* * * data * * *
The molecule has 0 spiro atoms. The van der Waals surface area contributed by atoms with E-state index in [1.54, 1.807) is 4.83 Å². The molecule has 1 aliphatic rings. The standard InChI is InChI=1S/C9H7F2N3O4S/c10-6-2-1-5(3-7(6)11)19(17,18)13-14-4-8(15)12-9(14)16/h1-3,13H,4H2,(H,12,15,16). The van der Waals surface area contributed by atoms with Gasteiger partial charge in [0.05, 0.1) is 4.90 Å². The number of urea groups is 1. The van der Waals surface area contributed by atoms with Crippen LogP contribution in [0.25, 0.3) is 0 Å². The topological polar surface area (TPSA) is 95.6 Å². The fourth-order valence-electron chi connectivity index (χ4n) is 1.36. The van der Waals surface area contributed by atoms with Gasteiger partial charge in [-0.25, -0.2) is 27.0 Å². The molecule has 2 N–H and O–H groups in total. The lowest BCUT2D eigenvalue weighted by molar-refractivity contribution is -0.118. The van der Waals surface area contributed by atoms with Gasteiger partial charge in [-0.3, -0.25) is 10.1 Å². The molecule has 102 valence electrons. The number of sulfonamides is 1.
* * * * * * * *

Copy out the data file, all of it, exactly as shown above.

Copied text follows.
The molecule has 0 spiro atoms. The van der Waals surface area contributed by atoms with E-state index in [1.54, 1.807) is 4.83 Å². The molecule has 1 aliphatic rings. The standard InChI is InChI=1S/C9H7F2N3O4S/c10-6-2-1-5(3-7(6)11)19(17,18)13-14-4-8(15)12-9(14)16/h1-3,13H,4H2,(H,12,15,16). The van der Waals surface area contributed by atoms with Gasteiger partial charge in [0.05, 0.1) is 4.90 Å². The number of urea groups is 1. The van der Waals surface area contributed by atoms with Crippen LogP contribution in [0.25, 0.3) is 0 Å². The topological polar surface area (TPSA) is 95.6 Å². The fourth-order valence-electron chi connectivity index (χ4n) is 1.36. The van der Waals surface area contributed by atoms with Gasteiger partial charge in [-0.25, -0.2) is 27.0 Å². The molecule has 2 N–H and O–H groups in total. The lowest BCUT2D eigenvalue weighted by molar-refractivity contribution is -0.118. The van der Waals surface area contributed by atoms with Gasteiger partial charge in [-0.3, -0.25) is 10.1 Å². The molecule has 102 valence electrons. The number of sulfonamides is 1.